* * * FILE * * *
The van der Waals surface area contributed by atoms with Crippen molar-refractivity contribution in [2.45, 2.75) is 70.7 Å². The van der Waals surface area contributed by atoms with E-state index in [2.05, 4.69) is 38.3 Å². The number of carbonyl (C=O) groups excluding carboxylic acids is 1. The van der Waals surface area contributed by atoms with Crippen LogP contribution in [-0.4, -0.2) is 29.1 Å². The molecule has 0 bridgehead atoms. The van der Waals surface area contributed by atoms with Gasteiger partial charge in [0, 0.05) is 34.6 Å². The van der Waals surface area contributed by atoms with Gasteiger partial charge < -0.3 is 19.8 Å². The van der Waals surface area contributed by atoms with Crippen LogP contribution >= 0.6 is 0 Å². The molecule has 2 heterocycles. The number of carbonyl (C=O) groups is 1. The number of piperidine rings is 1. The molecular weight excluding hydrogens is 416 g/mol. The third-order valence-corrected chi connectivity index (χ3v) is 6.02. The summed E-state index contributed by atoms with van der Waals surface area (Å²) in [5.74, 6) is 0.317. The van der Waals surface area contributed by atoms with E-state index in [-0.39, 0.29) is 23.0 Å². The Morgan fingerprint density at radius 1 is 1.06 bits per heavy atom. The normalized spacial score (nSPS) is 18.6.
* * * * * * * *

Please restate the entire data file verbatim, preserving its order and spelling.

The van der Waals surface area contributed by atoms with Crippen molar-refractivity contribution in [2.45, 2.75) is 70.7 Å². The van der Waals surface area contributed by atoms with E-state index in [2.05, 4.69) is 38.3 Å². The number of carbonyl (C=O) groups excluding carboxylic acids is 1. The van der Waals surface area contributed by atoms with Crippen LogP contribution in [-0.4, -0.2) is 29.1 Å². The molecule has 0 bridgehead atoms. The van der Waals surface area contributed by atoms with Gasteiger partial charge in [0, 0.05) is 34.6 Å². The van der Waals surface area contributed by atoms with Gasteiger partial charge < -0.3 is 19.8 Å². The van der Waals surface area contributed by atoms with Crippen LogP contribution >= 0.6 is 0 Å². The molecule has 2 heterocycles. The number of carbonyl (C=O) groups is 1. The number of piperidine rings is 1. The molecular weight excluding hydrogens is 416 g/mol. The third-order valence-corrected chi connectivity index (χ3v) is 6.02. The summed E-state index contributed by atoms with van der Waals surface area (Å²) in [5.74, 6) is 0.317. The van der Waals surface area contributed by atoms with E-state index in [-0.39, 0.29) is 23.0 Å². The Morgan fingerprint density at radius 1 is 1.06 bits per heavy atom. The normalized spacial score (nSPS) is 18.6.